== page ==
More importantly, though, it places the darkest of the dark and the lightest of the light in opposition. It makes one an “us” and the other a “them.” And it’s arbitrary. We might just as easily define colors of the skin on a scale of pinkness to yellowness, or on a multidimensional scale like we do with any other color. We might also just not define it at all — there are many other ways in which you can describe a person’s appearance than by the color of their skin. But we don’t. We say they’re black, or white, or mixed race. Even if we do make reference to other features — describing someone as looking Asian, for instance — we do so in a way that locates them somewhere on this artificial polarity of race.

All of which brings us back to sexuality. I remember when in my teens, I had the sudden revelation that hey, maybe sexuality wasn’t a strict binary, that you could be something apart from between 100% gay and 100% straight. Even then, though, the notion of bisexuality was part of… a trinary, I guess you’d say: you could be gay, or straight, or bi. That seemed to cover all the options. -1, 0, 1.

And even when I developed a more sophisticated understanding — that sexuality was fluid, that you weren’t necessarily at the same point on the line all the time, etc. — I did so within the framework of human sexuality being defined by the Kinsey scale, a polarity that had “100% gay” at one end and “100% straight” at the other. It’s a surprisingly difficult leap of intuition to realize that, wait, why does it have to be that way at all? If — if — we have to put human sexuality on some sort of a scale, we might do so in any number of other ways. Why is one’s choice of partner the only criterion? Why the obsession with who we do it with? Why are “same sex” and “opposite sex” the poles?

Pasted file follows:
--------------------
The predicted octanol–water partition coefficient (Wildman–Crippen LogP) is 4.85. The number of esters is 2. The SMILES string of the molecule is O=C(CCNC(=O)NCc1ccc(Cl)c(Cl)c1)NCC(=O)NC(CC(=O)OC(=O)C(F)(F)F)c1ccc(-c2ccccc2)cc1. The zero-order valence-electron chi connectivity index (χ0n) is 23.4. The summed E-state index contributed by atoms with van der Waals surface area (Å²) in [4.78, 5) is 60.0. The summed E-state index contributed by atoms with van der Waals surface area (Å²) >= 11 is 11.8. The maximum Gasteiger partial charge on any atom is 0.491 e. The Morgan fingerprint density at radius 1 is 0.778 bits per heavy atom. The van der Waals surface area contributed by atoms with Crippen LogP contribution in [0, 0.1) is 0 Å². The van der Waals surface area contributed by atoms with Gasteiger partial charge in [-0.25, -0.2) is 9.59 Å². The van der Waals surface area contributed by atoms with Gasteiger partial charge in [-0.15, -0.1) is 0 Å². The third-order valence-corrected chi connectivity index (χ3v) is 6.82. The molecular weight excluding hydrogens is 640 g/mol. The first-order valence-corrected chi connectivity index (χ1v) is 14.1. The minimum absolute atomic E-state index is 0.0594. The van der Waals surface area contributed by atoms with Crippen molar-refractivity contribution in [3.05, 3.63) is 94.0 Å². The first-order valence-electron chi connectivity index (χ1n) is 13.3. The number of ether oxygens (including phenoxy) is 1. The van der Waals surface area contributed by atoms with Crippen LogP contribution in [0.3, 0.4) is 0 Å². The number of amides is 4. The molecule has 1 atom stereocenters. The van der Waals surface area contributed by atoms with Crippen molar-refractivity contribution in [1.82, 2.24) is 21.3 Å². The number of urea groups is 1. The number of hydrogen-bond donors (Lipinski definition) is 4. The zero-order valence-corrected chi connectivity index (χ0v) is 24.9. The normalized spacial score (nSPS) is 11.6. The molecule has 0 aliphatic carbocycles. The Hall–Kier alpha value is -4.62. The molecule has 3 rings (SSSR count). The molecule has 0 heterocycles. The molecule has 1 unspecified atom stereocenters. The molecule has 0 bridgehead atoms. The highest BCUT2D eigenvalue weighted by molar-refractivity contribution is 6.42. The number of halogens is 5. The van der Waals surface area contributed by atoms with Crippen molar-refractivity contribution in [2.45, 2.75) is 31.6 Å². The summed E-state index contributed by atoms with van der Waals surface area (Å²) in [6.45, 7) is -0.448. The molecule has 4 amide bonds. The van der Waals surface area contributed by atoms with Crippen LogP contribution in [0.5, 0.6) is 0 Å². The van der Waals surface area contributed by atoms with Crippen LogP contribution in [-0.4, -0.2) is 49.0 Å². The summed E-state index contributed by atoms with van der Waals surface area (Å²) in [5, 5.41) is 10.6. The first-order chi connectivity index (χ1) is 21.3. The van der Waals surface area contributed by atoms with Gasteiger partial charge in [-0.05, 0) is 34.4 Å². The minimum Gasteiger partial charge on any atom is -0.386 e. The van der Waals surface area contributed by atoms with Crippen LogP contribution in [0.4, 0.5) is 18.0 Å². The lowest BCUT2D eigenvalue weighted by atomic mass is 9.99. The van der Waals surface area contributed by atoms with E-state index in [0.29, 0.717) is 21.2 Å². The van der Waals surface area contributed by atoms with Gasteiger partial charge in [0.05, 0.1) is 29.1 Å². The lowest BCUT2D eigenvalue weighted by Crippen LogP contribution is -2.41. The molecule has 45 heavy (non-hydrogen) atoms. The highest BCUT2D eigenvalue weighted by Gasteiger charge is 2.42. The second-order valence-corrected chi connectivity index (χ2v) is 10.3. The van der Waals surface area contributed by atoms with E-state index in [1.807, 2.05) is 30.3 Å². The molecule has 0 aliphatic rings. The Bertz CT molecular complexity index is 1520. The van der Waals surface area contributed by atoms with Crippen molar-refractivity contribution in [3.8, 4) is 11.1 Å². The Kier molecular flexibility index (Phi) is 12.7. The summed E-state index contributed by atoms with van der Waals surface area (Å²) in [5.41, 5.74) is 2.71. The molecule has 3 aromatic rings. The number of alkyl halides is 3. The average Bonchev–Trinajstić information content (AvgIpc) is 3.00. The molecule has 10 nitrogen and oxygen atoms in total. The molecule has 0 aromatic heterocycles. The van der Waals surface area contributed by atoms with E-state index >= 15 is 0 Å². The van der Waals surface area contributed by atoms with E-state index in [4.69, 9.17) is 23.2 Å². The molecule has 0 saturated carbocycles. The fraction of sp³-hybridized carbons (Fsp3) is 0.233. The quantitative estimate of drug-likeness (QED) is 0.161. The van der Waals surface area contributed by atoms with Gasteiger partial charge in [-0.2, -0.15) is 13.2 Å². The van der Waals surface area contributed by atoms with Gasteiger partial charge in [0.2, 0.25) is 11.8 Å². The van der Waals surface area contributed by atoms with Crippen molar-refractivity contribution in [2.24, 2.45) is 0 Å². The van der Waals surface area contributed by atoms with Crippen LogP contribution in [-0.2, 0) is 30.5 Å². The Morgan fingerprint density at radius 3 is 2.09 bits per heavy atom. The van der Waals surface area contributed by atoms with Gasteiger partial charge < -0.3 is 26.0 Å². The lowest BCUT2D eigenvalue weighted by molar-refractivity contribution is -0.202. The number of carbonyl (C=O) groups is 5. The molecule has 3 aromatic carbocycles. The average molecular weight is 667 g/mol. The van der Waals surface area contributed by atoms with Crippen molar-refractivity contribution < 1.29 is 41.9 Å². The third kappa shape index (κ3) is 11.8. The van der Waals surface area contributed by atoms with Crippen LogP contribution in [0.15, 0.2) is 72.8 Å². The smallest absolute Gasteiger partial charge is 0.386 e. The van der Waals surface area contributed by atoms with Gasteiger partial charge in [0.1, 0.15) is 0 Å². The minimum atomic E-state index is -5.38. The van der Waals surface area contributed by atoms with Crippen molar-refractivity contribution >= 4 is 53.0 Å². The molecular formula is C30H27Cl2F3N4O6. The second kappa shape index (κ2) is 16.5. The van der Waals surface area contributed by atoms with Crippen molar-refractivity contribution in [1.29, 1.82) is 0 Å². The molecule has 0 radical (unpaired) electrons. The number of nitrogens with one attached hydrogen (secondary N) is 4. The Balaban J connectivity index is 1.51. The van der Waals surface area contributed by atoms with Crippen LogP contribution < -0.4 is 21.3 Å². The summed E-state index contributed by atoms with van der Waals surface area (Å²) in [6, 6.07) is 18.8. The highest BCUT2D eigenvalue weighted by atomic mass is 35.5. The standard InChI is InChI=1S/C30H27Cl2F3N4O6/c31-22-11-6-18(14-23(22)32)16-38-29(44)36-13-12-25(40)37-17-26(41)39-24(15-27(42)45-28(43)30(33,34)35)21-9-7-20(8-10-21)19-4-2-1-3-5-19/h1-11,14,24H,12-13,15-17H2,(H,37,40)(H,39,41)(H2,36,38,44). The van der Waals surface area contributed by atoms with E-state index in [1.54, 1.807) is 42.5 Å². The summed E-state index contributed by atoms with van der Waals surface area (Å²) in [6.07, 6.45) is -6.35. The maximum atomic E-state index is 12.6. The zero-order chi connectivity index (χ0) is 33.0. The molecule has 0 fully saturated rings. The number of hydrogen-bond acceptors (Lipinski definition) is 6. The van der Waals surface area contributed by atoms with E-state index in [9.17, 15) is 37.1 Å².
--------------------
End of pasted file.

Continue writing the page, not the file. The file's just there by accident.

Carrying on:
The answer, of course, is that it’s political. Like many other binaries, the gay/straight one was imposed upon us as a means of control. Like many binaries, it was created as a way to define us and them, and thus control the “us” by defining them in opposition to the “them.” It’s been a favorite trick of demagogues and bigots for millennia. Look at the rhetoric for the upcoming election: how many binaries do you see? Citizens and non-citizens. Believers and unbelievers. Conservatives and liberals. Patriots and, um, liberals. All of them arbitrary, all of them simplistic, and all of them saying, “Hey, be on our side of the fence.”

And if the YouGov survey teaches us one thing, it’s this: this is not a “natural” or “instinctive” human desire. If you let people grow up in an environment where the gay/straight binary isn’t drilled into their head from birth, then they grow up defining their sexuality in a way that makes no reference at all to that binary, or at least in a way that seems to regard that binary as quaint and simplistic. It’s not so much that these kids are suggesting that very few people are 100% straight or 100% gay — it’s that they’re suggesting that this entire way of framing sexuality is wrong. Which, of course, it is.

When it comes to sexuality, we certainly don’t exist as a Boolean binary, but neither do we exist as a point somewhere along a linear scale. There might be a multidimensional way of categorizing sexuality, in which one’s choice of partner is only one variable among many — but honestly, why bother? Gender is bullshit. Sexuality is bullshit. Go and fuck whoever you want, however you want. So long as everyone’s enjoying themselves, there are no limits at all.